The award-winning Whangarei Native Bird Recovery Centre Incorporated has cared for and treated thousands of birds since 1st August 1992, when it was first established.
Centre founders Robert and Robyn Webb, who have over 30 years’ experience working with native birds, manage and run the centre with the help of a small committee of volunteers.
The centre takes in all injured birds, both native and non-native, and where possible nurses the birds back to health for release into the wild. More than 60% of the birds that are brought into the centre are successfully released again.
A special part of the centre is the Bayer incubation unit and kiwi recovery pens. This facility is used to incubate eggs found in the wild and also as a recovery area for injured kiwi.
In the Whangarei area, dogs are the biggest cause of kiwi deaths and injuries, followed by motor vehicles. Many of these injured kiwi end up at the Whangarei Native Bird Recovery Centre.
The centre’s diverse operations include:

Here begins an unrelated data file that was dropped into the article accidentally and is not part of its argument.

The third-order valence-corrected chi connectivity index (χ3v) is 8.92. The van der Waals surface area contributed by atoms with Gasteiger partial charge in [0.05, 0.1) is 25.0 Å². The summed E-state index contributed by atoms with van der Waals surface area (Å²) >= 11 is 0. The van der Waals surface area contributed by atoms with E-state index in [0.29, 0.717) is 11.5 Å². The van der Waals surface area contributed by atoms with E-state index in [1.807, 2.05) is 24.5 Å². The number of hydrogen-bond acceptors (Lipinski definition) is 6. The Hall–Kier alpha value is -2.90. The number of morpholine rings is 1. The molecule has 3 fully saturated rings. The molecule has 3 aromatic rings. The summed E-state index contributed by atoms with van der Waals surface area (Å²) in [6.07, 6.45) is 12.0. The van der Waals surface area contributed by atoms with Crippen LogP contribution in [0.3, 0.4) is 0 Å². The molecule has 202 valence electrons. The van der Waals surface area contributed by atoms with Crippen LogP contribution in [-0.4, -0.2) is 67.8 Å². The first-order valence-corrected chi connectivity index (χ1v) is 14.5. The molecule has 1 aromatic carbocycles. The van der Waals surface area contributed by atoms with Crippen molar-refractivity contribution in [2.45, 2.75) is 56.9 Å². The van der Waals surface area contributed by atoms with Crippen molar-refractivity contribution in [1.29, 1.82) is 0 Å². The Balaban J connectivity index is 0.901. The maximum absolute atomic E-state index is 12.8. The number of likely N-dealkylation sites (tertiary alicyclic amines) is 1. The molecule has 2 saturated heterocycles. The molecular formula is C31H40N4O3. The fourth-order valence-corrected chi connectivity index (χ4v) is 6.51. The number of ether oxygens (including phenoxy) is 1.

- Rescuing, caring for and rehabilitating over 1200 birds each year.
- Running education programmes for approximately 6000 school children who visit the centre each year.
- Running birdlife education programmes in some of Northland’s more remote schools.
- Lecturing groups of adults about the centre and its conservation work.
- Fostering environmental consciousness in Northland’s communities.
- Educating local landowners on wild birds and care of their habitat.
- Helping save the kiwi by being part of the kiwi recovery programme in conjunction with the Department of Conservation
- Ongoing care of birds which cannot be released due to permanent injuries. These form a valuable part of the breeding programme and education.
- Providing advice on treatment of wild birds to other agencies such as veterinarians and zoos.
- Incubating kiwi recovery programme eggs and rearing chicks until ready to be released into the wild.
- Providing free access to the bird recovery centre for the public.